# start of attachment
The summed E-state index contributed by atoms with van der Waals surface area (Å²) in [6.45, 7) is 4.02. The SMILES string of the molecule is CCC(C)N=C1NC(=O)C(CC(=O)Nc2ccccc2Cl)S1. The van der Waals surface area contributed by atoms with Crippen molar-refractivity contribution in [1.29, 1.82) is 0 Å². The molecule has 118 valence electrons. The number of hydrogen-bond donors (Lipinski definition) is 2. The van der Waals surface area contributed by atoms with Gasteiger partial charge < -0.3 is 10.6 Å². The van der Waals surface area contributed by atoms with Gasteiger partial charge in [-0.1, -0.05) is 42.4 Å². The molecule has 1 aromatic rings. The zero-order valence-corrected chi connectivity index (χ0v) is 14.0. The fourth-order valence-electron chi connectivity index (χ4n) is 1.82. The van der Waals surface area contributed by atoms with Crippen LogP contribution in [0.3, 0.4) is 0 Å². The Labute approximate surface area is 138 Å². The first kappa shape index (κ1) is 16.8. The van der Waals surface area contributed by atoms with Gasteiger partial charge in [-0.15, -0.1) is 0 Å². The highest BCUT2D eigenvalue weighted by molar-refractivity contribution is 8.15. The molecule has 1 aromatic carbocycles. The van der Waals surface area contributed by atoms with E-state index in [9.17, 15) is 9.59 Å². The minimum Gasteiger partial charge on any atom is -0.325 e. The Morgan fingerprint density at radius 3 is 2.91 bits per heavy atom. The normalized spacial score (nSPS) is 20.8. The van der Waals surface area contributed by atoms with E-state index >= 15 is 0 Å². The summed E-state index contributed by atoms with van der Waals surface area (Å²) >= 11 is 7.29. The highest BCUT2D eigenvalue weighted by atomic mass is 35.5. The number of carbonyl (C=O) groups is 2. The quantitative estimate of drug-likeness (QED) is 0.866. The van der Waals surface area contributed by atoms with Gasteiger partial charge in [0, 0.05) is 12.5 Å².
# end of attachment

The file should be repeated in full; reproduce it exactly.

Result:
The summed E-state index contributed by atoms with van der Waals surface area (Å²) in [6.45, 7) is 4.02. The SMILES string of the molecule is CCC(C)N=C1NC(=O)C(CC(=O)Nc2ccccc2Cl)S1. The van der Waals surface area contributed by atoms with Crippen molar-refractivity contribution in [1.29, 1.82) is 0 Å². The molecule has 118 valence electrons. The number of hydrogen-bond donors (Lipinski definition) is 2. The van der Waals surface area contributed by atoms with Gasteiger partial charge < -0.3 is 10.6 Å². The van der Waals surface area contributed by atoms with Gasteiger partial charge in [-0.1, -0.05) is 42.4 Å². The molecule has 1 aromatic rings. The zero-order valence-corrected chi connectivity index (χ0v) is 14.0. The fourth-order valence-electron chi connectivity index (χ4n) is 1.82. The van der Waals surface area contributed by atoms with Crippen LogP contribution in [0.3, 0.4) is 0 Å². The Labute approximate surface area is 138 Å². The first kappa shape index (κ1) is 16.8. The van der Waals surface area contributed by atoms with Gasteiger partial charge in [-0.15, -0.1) is 0 Å². The highest BCUT2D eigenvalue weighted by molar-refractivity contribution is 8.15. The molecule has 1 aromatic carbocycles. The van der Waals surface area contributed by atoms with E-state index in [9.17, 15) is 9.59 Å². The minimum Gasteiger partial charge on any atom is -0.325 e. The Morgan fingerprint density at radius 3 is 2.91 bits per heavy atom. The normalized spacial score (nSPS) is 20.8. The van der Waals surface area contributed by atoms with E-state index >= 15 is 0 Å². The summed E-state index contributed by atoms with van der Waals surface area (Å²) >= 11 is 7.29. The highest BCUT2D eigenvalue weighted by atomic mass is 35.5. The number of carbonyl (C=O) groups is 2. The quantitative estimate of drug-likeness (QED) is 0.866. The van der Waals surface area contributed by atoms with Gasteiger partial charge in [0, 0.05) is 12.5 Å².